***Copied from Ahwatukee Foothills News***
"Prosecution, Defense Outline Harrod Case"
by Guinda Reeves
October 29, 1997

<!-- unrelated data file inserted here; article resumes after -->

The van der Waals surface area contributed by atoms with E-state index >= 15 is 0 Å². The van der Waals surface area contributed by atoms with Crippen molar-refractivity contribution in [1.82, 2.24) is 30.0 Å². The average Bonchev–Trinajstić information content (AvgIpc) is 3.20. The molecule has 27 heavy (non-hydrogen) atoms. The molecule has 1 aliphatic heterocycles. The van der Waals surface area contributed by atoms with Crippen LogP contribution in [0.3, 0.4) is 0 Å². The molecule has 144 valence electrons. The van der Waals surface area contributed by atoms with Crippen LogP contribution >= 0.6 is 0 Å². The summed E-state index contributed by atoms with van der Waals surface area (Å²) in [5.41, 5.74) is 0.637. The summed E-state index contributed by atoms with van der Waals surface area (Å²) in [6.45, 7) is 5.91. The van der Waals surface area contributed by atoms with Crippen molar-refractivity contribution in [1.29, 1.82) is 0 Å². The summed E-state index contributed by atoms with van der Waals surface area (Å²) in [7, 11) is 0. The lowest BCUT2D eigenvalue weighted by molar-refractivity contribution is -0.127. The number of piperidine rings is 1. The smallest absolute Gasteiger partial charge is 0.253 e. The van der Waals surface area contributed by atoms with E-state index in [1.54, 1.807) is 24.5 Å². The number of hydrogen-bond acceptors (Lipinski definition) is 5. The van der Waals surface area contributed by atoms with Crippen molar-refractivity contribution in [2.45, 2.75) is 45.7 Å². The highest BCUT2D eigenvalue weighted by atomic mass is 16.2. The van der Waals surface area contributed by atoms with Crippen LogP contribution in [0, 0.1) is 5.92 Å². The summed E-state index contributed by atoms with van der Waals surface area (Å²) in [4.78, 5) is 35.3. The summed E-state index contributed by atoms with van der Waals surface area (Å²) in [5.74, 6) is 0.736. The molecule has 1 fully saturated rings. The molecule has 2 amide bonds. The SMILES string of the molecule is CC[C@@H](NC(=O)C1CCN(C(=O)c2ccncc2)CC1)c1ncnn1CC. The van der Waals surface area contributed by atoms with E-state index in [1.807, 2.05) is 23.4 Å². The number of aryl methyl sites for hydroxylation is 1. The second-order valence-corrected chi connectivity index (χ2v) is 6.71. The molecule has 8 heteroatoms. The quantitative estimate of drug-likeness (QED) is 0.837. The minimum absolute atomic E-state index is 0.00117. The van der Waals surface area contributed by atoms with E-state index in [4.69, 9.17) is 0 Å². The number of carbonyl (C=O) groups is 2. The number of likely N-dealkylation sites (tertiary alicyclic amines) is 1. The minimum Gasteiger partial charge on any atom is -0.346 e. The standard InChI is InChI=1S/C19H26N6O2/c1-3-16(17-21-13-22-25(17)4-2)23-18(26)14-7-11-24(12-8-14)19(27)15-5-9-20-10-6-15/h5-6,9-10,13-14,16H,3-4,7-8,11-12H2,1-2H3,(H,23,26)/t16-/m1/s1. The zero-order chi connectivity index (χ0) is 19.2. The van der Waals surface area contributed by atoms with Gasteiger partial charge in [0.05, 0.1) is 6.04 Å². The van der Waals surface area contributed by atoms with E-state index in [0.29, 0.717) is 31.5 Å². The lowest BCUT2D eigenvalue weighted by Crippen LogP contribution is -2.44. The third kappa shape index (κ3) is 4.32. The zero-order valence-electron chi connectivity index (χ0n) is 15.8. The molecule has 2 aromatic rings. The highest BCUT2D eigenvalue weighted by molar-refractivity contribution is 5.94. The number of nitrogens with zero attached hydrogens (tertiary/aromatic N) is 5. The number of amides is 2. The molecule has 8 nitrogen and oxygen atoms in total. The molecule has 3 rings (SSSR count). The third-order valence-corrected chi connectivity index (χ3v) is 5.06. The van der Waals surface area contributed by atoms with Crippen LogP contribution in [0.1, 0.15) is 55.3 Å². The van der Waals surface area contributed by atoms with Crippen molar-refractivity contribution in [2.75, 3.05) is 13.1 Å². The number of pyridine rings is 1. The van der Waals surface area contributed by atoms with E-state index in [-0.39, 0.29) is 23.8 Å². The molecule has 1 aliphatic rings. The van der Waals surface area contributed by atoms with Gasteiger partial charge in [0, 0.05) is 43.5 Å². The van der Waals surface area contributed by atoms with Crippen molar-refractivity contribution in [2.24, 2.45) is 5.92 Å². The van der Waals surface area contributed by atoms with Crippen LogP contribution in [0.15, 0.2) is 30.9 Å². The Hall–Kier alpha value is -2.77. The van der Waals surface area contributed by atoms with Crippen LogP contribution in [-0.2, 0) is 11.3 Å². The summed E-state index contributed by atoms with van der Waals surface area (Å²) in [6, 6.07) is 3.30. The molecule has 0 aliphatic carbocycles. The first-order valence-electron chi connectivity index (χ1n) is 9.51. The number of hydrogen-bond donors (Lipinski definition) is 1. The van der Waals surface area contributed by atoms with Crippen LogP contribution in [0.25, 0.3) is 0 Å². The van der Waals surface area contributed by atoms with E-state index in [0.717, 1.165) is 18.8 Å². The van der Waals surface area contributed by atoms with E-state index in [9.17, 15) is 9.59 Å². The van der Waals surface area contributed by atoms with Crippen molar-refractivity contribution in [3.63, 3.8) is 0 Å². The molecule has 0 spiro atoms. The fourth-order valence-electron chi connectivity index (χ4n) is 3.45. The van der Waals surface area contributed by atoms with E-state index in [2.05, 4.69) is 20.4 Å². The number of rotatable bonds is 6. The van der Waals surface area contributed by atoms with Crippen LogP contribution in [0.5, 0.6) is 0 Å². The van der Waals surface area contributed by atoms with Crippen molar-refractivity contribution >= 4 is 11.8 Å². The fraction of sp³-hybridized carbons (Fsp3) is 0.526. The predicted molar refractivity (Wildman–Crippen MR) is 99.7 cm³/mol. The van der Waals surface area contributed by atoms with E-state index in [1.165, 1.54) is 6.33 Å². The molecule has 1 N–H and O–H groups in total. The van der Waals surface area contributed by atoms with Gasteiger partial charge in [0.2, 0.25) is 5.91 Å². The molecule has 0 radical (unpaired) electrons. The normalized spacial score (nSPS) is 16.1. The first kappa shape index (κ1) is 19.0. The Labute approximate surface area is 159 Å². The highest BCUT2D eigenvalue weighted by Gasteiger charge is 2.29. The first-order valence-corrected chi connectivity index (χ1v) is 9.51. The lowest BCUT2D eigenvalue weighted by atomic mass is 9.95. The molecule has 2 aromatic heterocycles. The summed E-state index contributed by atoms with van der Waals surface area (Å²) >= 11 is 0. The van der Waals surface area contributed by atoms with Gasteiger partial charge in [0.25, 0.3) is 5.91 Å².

Opening statements by attorneys October 20th in the murder-for-hire trial of James Cornel Harrod, 43, outlined the course the trial is expected to take during its three-to-four week duration. Harrod is charged with first-degree murder and burglary in the 1988 death of Phoenix socialite Jeanne Gunter Tovrea, 55. Arrested at his Ahwatukee Foothills home in the 4800 block of East Capistrano Avenue on September 14, 1995, Harrod has since remained jailed without bail. PROSECUTION HIGHLIGHTS Phoenix police get a call from a security-alarm company about 12:45 a.m. on April 1, 1988. About 10 minutes later, two police officers spoke with the security guard at 3500 E. Lincoln Drive, enroute to No. 26, where audible alarms were sounding, said Deputy Prosecutor Paul Ahler. At Jeanne Tovrea's upscale Lincoln Hills Estates home, a kitchen window pane had been removed and an arcadia door was open, the prosecutor said. A police K-9 unit was summoned, arriving about 1:10 a.m. In a bedroom at the upscale home, police found the victim in her bed, "lying in a pool of blood." She had been shot five times in the head and face with a .22-caliber weapon. "That gun was right in her face, " Ahler said. "Two rounds came execution-style (through a pillow)." The house was "spotless," he said, and the front door was locked. Other windows in the house "seemed to be secure." Even a portable safe in a hall closet was found undisturbed. The prosecutor said latent fingerprints were found on both sides of the glass kitchen window pane: on weatherstripping, alleged to be from the kitchen window; and at the sink area of the U-shaped kitchen counter, under that window,"where the killers came through." Ahler said the victim's house had an electronic security system, including a perimeter system, but the kitchen window reportedly wasn't wired to it. The motion-detector system in Tovrea's bedroom apparently wasn't on the night she was killed. In the victim's bedroom, some drawers in an acrylic jewelry case had been pulled out and a telephone had been ripped from the wall, the prosecutor said, and Jeanne Tovrea's purse was found lying on a chaise lounge in the bedroom. "It was staged to look like a burglary," Ahler said. Ahler provided a brief history of the Tovreas, a pioneer Arizona family, starting with Phil Tovrea Sr. and one of his sons, Edward Arthur Tovrea Sr., Jeanne's husband, who died in 1983 at age 64. Ed Tovrea Sr. left Jeanne, his third wife, the Lincoln Hills Estates house in Phoenix and two houses in the Pinetop area, and cash and stocks, said the prosecutor. Ed Tovrea Sr.'s three adult children from his first marriage-Georgia, Ed Jr. (Hap), and Priscilla-reportedly were each provided with a $200,000 trust, receiving $1,800 monthly payments each from the trust. About half of Ed Tovrea Sr.'s estate was put into a residual trust, with Jeanne receiving the interest income from it "for life," and that residual trust's worth by 1985 was estimated at about $4 million. The residual trust would go to Jeanne Tovrea's three stepchildren upon her death. Ahler later said each of her stepchildren got about $700,000 from the residual trust. The victim's relationship with her three stepchildren had become "strained" following an April 1985 incident involving disposition of Ed Tovrea Sr.'s ashes, according to Ahler. On July 11, 1987, Jeanne Tovrea reportedly met with a man known as Gordon Phillips, representing himself as a writer for Time-Life magazines interested in World War II prisoners of war in Newport Beach, California. The elder Tovrea had been a prisoner of war. The prosecution alleges that Phillips was an alias used by Harrod. Jeanne Tovrea's daughter by her first marriage, Deborah Nolan-Luster, also was present for part of that meeting. The meeting with Phillips upset Nolan-Luster so much that she slept that night with a butcher knife under her pillow, said the prosecutor. Ahler said that Phoenix police focused on the Gordon Phillips figure. He cited Nolan-Luster's description of Phillips to a detective as a white male, in his mid-30s, 5-feet-9 to 5-feet-10-inches tall with a stocky build, no glasses and no facial hair. The prosecutor also cited an answering-machine tape found about two weeks after Jeanne Tovrea's murder with two messages from Phillips among about 14 calls from December, 1987. That tape, played during a segment of the national television show Unsolved Mysteries that aired in April 1992, caught the attention of Harrod's two ex-brothers-in-law, Kurt and Mark Costello. They are on the witness list for the prosecution. Harrod's ex-wife, Ann Costello, would be testifying for the prosecution under immunity from prosecution, Ahler said. He said she would testify about a trip she and Harrod made to Barbados in September 1988. The defendant and Ann Costello divorced in February 1994. "The defendant's finger and palm prints are all over the crime scene," said Ahler. However, he also said there were "several inidentified latents" and added, "There may be other killers out there." Testimony about telephone records would show that Harrod had contacted Hap Tovrea more than 1,200 times during a 4-year period, said the prosecutor. "Extensive business documents" would show money transfers. Was Harrod's and Hap Tovrea's relationship a legitimate business deal, or "a way to launder money to the defendant?" Ahler asked, adding that the jury would have to decide. DEFENSE HIGHLIGHTS While it's true that Harrod cannot "account for certainty" or "answer precisely" where he was at the time of the murder, said defense co-counsel Tonya McMath, few people could say where they were on a particular day nearly 10 years ago. Neither can Harrod account for why his fingerprints were at the crime scene, she said. McMath underscored the prosecution's "burden of proof, beyond a reasonable doubt" that the defendant is guilty. "That's a burden that the state cannot sustain," she added. The telephone calls mentioned by the prosecution and payments from Hap Tovrea are parts of "absolutely a valid business deal," said McMath. Harrod even made a business trip to China with Hap Tovrea and Jason Hu, she said. There is ample evidence that Harrod's business dealings were "bona fide, legitimate," she said. Hap Tovrea, said McMath, had "ample" resources other than his father's trusts, including a trust from his grandfather, Phil Tovrea Sr. "Evaluate very carefully the evidence of the telephone calls," she urged the jurors. Most of the animosity between Jeanne Tovrea and her three stepchildren were mostly with Hap Tovrea's two sisters, McMath said. And the incident involving Ed Tovrea Sr.'s ashes involved Jeanne and Cricket. Nolan-Luster's identification of Harrod as Phillips during a physical line-up after Harrod's arrest in late 1995 is suspect, the defense co-counsel said, for several reasons. By December 1996, Nolan-Luster had had opportunities to identify Harrod in photo line-ups, but had failed to do so. Nolan-Luster's description of Phillips to detectives on April 2, 1988, the day after her mother's murder, is "as generic as a description on a driver's license," said McMath. Nolan-Luster at the time provided no eye color, no weight, "no unique characteristics whatsoever." Nolan-Luster's "sole contact" with Phillips had occurred at the alleged meeting in California on July 11, 1987. McMath said a police composite sketch of Phillips, from information provided by Nolan-Luster, dated May 2, 1988, "bears no resemblance whatsoever to (Harrod)." However, the No. 4 photo in an earlier photo line-up "bears a strong resemblance" to the composite drawing, she told the jurors. (That photo wasn't Harrod's but that of another man convicted of murder in an unrelated case. However, Judge Ronald S. Reinstein has precluded the photo subject's identity from being discussed in the trial in front of jurors). McMath also said that when Nolan-Luster chose Harrod, No. 5, in the later physical line-up, she had commented to police that she "very much felt that No. 5 resembled" Phillips, rather than positively identifying Harrod as Phillips. Testimony from Harrod's ex-wife, her family members, and their family friend, Jeff Fauvier, are "absolutely suspect," said the defense co-counsel. Their coming forward to law enforcement authorities came on the heels of an acrimonious divorce, she said. "Fingerprints are absolutely fakeable, have been faked, and in ways that can't be detected," McMath added. She questioned whether her client would've left incriminating fingerprints at the murder scene "for want of a $1.50 pair of gloves." The defense attorney pointed out that there are several unidentified prints on Jeanne Tovrea's acrylic jewlry box, as well as one unidentified print on the telephone that had been ripped out. McMath cited the size of the kitchen window as opposed to Harrod's build and "lack of athletic ability." The window itself has been "lost" while in the custody of the Phoenix Police Department, she added. "The state cannot bear its burden" in proving Harrod's guilt, said McMath. "(Harrod) is presumptively innocent in this trial." "The totality of proof (is) that James Harrod is not guilty of Jeanne Tovrea's Murder," she concluded.